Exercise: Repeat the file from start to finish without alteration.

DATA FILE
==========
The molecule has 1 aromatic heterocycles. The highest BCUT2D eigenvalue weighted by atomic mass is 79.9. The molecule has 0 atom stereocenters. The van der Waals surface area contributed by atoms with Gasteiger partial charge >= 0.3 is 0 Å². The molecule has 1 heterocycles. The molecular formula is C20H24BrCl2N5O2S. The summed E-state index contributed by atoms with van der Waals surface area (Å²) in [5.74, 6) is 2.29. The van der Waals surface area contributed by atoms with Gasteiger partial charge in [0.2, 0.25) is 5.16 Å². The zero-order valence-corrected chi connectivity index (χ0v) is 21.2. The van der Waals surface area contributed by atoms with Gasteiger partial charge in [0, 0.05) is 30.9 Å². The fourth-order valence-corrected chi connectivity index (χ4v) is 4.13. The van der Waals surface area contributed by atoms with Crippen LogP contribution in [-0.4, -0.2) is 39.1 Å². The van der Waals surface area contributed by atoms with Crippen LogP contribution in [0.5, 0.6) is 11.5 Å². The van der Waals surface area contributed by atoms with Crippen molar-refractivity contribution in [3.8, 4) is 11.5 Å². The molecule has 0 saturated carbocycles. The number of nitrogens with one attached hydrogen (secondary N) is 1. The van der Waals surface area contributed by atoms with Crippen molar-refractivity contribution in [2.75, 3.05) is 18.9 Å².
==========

The molecule has 1 aromatic heterocycles. The highest BCUT2D eigenvalue weighted by atomic mass is 79.9. The molecule has 0 atom stereocenters. The van der Waals surface area contributed by atoms with Gasteiger partial charge >= 0.3 is 0 Å². The molecule has 1 heterocycles. The molecular formula is C20H24BrCl2N5O2S. The summed E-state index contributed by atoms with van der Waals surface area (Å²) in [5.74, 6) is 2.29. The van der Waals surface area contributed by atoms with Gasteiger partial charge in [0.2, 0.25) is 5.16 Å². The zero-order valence-corrected chi connectivity index (χ0v) is 21.2. The van der Waals surface area contributed by atoms with Gasteiger partial charge in [0, 0.05) is 30.9 Å². The fourth-order valence-corrected chi connectivity index (χ4v) is 4.13. The van der Waals surface area contributed by atoms with Crippen LogP contribution in [-0.4, -0.2) is 39.1 Å². The van der Waals surface area contributed by atoms with Crippen LogP contribution in [0.5, 0.6) is 11.5 Å². The van der Waals surface area contributed by atoms with Crippen molar-refractivity contribution in [3.8, 4) is 11.5 Å². The molecule has 0 saturated carbocycles. The number of nitrogens with one attached hydrogen (secondary N) is 1. The van der Waals surface area contributed by atoms with Crippen molar-refractivity contribution in [2.75, 3.05) is 18.9 Å².